Leaning Into Riso

A new, old-school printer helps student artists, and visiting professionals, revel in the retro.


Eastern’s Risograph copier, a “digital duplicator” named Ferdinand, isn’t old. But the art it produces — funky screen-prints created in layers of stenciled spot color — reproduce the retrograde vibe craved by today’s creatives.

A Riso print created by Eastern’s Department of Design

Built by Japan’s Riso Kagaku Corporation, EWU purchased its Risograph just over a year ago with the help of funding from Gemini, a company that specializes in made-to-order dimensional signage. Students have been testing Ferdinand’s creative potential ever since.

More recently, these Eagle artists have been joined by a rotating cohort of professionals who have been named to participate in month-long, Risograph-centered residencies each quarter through 2024.

“We had applicants from all across the country,” says Jamin Kuhn, the EWU Design Department lecturer who manages the 4D Lab in the Catalyst building. “It kind of speaks toward the allure of the printer, and how popular it is among the print communities.”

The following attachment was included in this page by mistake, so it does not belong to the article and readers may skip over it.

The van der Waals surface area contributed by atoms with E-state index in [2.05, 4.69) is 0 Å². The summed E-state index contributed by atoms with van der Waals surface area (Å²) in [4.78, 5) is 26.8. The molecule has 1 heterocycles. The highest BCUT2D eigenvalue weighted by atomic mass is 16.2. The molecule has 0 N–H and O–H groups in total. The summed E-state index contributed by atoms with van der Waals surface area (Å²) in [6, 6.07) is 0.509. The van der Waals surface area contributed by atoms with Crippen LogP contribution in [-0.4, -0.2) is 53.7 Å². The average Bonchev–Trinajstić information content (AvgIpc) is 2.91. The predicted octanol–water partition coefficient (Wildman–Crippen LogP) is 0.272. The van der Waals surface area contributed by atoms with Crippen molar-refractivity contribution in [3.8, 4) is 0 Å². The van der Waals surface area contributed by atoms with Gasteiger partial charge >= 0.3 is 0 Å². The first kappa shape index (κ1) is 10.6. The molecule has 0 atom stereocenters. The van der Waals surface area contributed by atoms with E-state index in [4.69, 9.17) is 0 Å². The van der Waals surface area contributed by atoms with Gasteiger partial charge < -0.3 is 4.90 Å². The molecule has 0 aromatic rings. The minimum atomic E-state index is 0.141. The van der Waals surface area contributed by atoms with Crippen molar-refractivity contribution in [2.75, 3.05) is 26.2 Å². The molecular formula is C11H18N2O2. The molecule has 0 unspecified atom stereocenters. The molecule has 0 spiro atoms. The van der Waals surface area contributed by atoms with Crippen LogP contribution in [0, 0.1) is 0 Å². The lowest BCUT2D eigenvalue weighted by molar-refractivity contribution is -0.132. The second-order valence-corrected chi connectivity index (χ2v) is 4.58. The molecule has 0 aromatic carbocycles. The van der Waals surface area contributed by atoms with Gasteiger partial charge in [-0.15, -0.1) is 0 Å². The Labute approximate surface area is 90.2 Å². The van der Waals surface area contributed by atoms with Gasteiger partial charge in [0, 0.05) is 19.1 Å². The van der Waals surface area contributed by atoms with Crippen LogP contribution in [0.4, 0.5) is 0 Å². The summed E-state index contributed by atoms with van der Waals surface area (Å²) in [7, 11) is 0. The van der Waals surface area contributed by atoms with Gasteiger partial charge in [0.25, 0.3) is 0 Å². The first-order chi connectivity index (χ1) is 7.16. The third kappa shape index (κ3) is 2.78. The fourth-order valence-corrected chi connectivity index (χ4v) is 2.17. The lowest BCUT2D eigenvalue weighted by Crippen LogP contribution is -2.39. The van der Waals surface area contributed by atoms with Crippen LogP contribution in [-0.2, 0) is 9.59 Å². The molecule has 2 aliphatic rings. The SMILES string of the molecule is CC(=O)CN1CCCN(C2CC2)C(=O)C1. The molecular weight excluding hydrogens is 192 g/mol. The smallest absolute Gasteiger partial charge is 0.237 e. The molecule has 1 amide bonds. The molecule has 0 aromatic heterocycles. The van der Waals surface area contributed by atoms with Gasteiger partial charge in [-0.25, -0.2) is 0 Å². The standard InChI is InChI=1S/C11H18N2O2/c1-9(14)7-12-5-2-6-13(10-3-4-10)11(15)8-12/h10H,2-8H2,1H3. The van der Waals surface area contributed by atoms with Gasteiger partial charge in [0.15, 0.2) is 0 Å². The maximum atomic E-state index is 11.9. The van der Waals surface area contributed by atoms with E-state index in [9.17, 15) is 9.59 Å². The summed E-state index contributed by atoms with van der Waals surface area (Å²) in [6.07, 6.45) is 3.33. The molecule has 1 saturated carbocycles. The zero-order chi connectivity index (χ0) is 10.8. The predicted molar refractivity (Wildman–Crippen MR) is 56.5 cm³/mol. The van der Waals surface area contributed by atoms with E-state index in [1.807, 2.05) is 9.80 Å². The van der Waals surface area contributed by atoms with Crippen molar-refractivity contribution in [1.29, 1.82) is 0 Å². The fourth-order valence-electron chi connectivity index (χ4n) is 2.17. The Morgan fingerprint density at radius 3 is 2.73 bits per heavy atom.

The four residents, selected by a jury for their skill sets and creative ideas, include two regional designers alongside one from Hawaii and another from Wisconsin. The first of these artists, Brianna Miller, completed her residency earlier this year. Miller, 31, grew up in Salem, Oregon, and studied at the Pacific Northwest College of Art in Portland. She moved to Spokane about five years ago, and it didn’t take long before she had established herself as one of the city’s most accomplished young artists. “I love how similar the print production is to screen printing, with the color layers and separations,” says Miller, a detail of whose work is shown alongside the previous column. “I also admire how the Risograph’s soy inks produce such vivid colors —  specifically neon — that you can’t achieve in most printing.”

A $10,000 Spokane Arts Grant Award covered the cost of purchasing Riso-related materials to be used by the residents and students. In addition, each resident receives a $250 stipend and $250 for supplies. Miller made the most of these modest resources. “Throughout the month,” she says, “I met EWU faculty and students through class visits, workshops and the [closing] show. I also presented a mini talk on my career, portfolio and education. It made me really appreciate the vibrancy of the local art community.”